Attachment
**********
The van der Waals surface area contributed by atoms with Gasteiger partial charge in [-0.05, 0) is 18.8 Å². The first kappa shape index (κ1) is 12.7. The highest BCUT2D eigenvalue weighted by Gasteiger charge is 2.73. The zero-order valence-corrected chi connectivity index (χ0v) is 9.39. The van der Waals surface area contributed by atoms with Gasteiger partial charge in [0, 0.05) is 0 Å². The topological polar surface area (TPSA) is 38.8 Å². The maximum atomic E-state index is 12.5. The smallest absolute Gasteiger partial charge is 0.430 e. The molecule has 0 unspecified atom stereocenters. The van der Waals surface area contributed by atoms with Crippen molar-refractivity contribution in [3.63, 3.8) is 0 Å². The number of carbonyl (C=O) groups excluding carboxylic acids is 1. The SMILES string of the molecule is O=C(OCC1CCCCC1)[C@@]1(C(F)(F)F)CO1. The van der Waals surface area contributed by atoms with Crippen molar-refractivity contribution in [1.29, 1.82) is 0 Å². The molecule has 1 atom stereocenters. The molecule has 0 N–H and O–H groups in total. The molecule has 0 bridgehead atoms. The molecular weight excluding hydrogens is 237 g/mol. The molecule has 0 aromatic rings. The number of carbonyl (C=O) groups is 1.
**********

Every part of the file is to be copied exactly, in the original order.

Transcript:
The van der Waals surface area contributed by atoms with Gasteiger partial charge in [-0.05, 0) is 18.8 Å². The first kappa shape index (κ1) is 12.7. The highest BCUT2D eigenvalue weighted by Gasteiger charge is 2.73. The zero-order valence-corrected chi connectivity index (χ0v) is 9.39. The van der Waals surface area contributed by atoms with Gasteiger partial charge in [0, 0.05) is 0 Å². The topological polar surface area (TPSA) is 38.8 Å². The maximum atomic E-state index is 12.5. The smallest absolute Gasteiger partial charge is 0.430 e. The molecule has 0 unspecified atom stereocenters. The van der Waals surface area contributed by atoms with Crippen molar-refractivity contribution in [3.63, 3.8) is 0 Å². The number of carbonyl (C=O) groups excluding carboxylic acids is 1. The SMILES string of the molecule is O=C(OCC1CCCCC1)[C@@]1(C(F)(F)F)CO1. The van der Waals surface area contributed by atoms with Crippen molar-refractivity contribution in [1.29, 1.82) is 0 Å². The molecule has 1 atom stereocenters. The molecule has 0 N–H and O–H groups in total. The molecule has 0 bridgehead atoms. The molecular weight excluding hydrogens is 237 g/mol. The molecule has 0 aromatic rings. The number of carbonyl (C=O) groups is 1.